11. We cannot accept the contention that the petition was liable to be dismissed because the State of Orissa had asked for registration in the name of the Secretary, Finance Department. No such objection was taken by the company, although it had taken numerous other objections. Moreover, by letter dated December 1, 1953, Shri S. K. Mandal, the attorney for the State of Orissa, had definitely called upon the company to record the name of the State as the owner of the shares in the share register. In spite of this letter, the company refused to make the necessary registration.
12. The Maharaja of Mayurbhanj has ceased to be the owner of the shares. The State of Orissa is now their owner, and has the legal right to be a member to the company and is entitled to say that the company should recognise its membership and make an entry on the register of the fact of its becoming a member and its predecessor-in-title having ceased to be a member. The name of the State of Orissa has, without sufficient reason, been omitted form the register and there is default in not entering on the register the fact of the Maharaja having ceased to be a member. The Court's jurisdiction under s. 38 is, therefore, attracted. The High Court rightly ordered the rectification in the exercise of its summary powers under s. 38. The jurisdiction created by s. 38 is very beneficial and should be liberally exercised. We see no reason why the Court should deny the applicant relief under s. 38. The directors of the appellant company on the most frivolous of objections have prevented the State of Orissa from becoming a member for the last 16 years. It is a matter of regret that justice has been obstructed so long. There is no merit in this appeal.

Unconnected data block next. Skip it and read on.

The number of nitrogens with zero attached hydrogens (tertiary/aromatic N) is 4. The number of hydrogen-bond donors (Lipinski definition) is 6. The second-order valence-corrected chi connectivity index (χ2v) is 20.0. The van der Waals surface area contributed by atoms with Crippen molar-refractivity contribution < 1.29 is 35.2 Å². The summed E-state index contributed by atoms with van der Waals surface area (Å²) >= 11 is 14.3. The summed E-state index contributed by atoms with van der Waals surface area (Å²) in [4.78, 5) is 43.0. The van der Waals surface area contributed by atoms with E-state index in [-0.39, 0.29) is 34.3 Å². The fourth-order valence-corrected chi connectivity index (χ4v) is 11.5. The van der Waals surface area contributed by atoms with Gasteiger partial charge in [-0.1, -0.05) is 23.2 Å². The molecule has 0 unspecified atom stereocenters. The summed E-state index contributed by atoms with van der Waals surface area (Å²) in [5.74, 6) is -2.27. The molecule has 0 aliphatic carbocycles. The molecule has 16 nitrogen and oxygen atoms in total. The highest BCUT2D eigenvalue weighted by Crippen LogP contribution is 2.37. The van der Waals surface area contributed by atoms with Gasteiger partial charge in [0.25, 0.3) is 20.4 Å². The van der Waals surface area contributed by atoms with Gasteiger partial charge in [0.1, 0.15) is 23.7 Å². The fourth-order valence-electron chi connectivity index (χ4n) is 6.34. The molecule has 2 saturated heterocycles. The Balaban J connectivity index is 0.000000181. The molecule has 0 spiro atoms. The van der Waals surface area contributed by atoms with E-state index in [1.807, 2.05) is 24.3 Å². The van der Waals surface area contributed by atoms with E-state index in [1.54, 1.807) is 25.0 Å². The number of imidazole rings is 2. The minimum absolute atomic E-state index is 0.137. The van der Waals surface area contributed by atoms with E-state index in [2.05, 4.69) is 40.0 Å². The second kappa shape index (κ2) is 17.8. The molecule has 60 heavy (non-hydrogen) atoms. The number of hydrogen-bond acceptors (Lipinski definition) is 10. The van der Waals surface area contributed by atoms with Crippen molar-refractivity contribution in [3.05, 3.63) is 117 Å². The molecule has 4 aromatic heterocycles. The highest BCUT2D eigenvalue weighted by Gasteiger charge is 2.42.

13. The appeal is dismissed with costs. The appellant company do forthwith carry out the order of rectification passed by the Courts below in case the order has not been carried out yet.
14. Appeal dismissed.